Joint Lenders’ Forum Rules: Explained

“The problem of Non-Performing Assets relates to top 20-30-40 accounts. Either these people bring in joint venture partners or bring in new management. Today insolvency mechanism is here. This mechanism can now work more effectively” Shri Arun Jaitley, Union Finance Minister.

Introduction: 

After “The Banking Regulation (Amendment) Ordinance, 2017, having been promulgated on May 04, 2017, empowering the Reserve Bank of India (RBI) with the new vast powers to deal with banks' non-performing assets (NPAs); RBI on May 06, 2017 issued a fresh directive to banks for timely implementation of Corrective Action Plans (CAPs) to be decided by the 'Joint Lenders’ Forum’ (JLF). Insertion of sections 35AA and 35AB in the Banking Regulation Act, 1949 through the current ordinance will ensure that the power of initiating the insolvency proceedings under the Insolvency and Bankruptcy Code would remain with the RBI.

Framework to Deal with the Problem of NPAs: 

  • The Framework for Revitalizing Distressed Assets in the Economy – Guidelines on Joint Lenders' Forum (JLF) and Corrective Action Plan (CAP) specifies various timelines within which lender banks have to decide and implement through the CAP. 
  • The Framework also includes disincentives, in the form of asset classification and accelerated provisioning where lenders fail to adhere to the provisions of the framework. 
  • RBI noted that delays have been observed in the past in the finalization and implementation of the CAP, leading to delays in resolution of the bad loans in the banking system. 

New Clarifications: 

  • After the ordinance having been passed by the Union Cabinet on May 03, 2017 and signed by the Honourable President of India on May 04, 2017, RBI has now stated that under the JLF Rules CAPs can also include resolution by way of flexible structuring of loans, change in ownership under strategic debt restructuring, scheme for sustainable structuring of stressed assets etc, these have to be implemented in an expeditious manner. 
  • RBI has directed lenders to conscientiously adhere to the timelines prescribed in the framework for finalizing and implementing the CAP. RBI and the banks concerned will sit and draw up a list of about 40 top defaulters for resolving the issue of mounting NPAs and to initiate insolvency process and set up committees in relation to JLF. 
  • RBI has stated in a written circular to the banks, ''The decisions agreed upon by a minimum of 60 per cent of creditors by value and 50 per cent of creditors by number in the JLF would be considered as the basis for deciding the CAP, and will be binding on all lenders, subject to the exit (by substitution) option available in the framework. Lenders should ensure that their representatives in the JLF are equipped with appropriate mandates, and that decisions taken at the JLF are implemented by the lenders within the timelines.”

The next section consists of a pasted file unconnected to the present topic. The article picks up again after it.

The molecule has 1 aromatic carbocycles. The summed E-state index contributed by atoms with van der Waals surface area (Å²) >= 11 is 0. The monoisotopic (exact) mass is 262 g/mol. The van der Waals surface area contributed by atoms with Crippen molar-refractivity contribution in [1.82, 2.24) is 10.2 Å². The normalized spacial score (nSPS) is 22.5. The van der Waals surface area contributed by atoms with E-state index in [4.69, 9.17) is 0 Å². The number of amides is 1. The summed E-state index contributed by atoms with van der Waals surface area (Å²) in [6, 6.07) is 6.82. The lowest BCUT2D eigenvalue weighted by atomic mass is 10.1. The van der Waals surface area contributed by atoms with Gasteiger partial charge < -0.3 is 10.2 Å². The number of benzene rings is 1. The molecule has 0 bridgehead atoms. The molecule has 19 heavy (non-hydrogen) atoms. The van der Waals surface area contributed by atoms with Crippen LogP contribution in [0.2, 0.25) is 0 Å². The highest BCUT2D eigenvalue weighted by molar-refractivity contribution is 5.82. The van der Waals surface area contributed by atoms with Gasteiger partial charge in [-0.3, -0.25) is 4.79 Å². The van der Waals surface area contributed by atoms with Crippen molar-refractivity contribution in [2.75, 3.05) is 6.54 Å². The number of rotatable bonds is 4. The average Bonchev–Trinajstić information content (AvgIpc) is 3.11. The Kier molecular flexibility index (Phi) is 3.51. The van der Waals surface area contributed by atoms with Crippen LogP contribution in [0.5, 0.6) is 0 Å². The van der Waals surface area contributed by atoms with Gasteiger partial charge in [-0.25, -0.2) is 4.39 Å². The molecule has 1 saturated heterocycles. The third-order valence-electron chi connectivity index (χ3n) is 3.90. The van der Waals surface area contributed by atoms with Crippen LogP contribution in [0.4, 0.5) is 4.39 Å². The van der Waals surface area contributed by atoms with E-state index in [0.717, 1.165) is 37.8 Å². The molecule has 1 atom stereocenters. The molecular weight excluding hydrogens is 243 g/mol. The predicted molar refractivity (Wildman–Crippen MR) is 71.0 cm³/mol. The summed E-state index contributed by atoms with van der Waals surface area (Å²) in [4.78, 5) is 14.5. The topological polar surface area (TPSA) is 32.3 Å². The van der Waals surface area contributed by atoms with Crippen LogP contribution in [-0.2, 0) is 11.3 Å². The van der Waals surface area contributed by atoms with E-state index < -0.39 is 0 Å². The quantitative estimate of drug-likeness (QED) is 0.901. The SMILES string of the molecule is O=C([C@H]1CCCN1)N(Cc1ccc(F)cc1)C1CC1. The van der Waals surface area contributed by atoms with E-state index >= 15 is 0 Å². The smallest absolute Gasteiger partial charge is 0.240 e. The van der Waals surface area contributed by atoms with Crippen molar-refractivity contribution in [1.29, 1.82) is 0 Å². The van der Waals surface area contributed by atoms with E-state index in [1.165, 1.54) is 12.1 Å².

JLF Rules issued by RBI specifically mention that:

  • The stand of the participating banks while voting on the final proposal before the JLF should be unambiguous and unconditional; 
  • Any bank which does not support the majority decision on the CAP may exit subject to substitution within the stipulated time line, failing which it would have to abide by the decision of the JLF; 
  • The bank should implement the JLF decision without any additional conditionality; 
  • Banks' boards should empower their executives to implement the JLF decision without requiring further approval from the board. 
  • Non-adherence to the instructions and timelines under the framework shall attract monetary penalties. 
  • Decision of JLF shall be binding on all banks and no bank board will have the power to overrule it. 

Caution to the Banks: 

  • RBI has cautioned banks that non-adherence to the instructions and timelines specified under the framework will attract monetary penalties on them under the provisions of the Banking Regulation Act 1949. 
  • The steps taken by the RBI under the ordinance will be binding on all banks may be public sector banks or the private sector banks. 
  • In the end, it may be mentioned here that RBI had already powers under the Bankruptcy Code passed by the Indian Parliament on May 18, 2016 for dealing with the NPAs. 
  • Besides this, two other laws, “The provisions of the Debt Recover Tribunal (DRT) Act, 1993 and “The Securitisation and Reconstruction of Financial Assets and Enforcement of Security Interest Act, 2002” enabled the RBI to exercise powers coupled with actions through the JLF. 
  • But now this ordinance would vest wide-ranging powers with the RBI in the matter of stressed assets (called bad loans or NPAs in common terms) of the banks and it is widely hoped that the problem of NPAs of the banks would be minimized and with more funds would be available with the banks after having realized the NPAs – the banks would be able to lend these funds afresh and the rate of economic growth measured through Gross Domestic Product (GDP) will grow upwards. 

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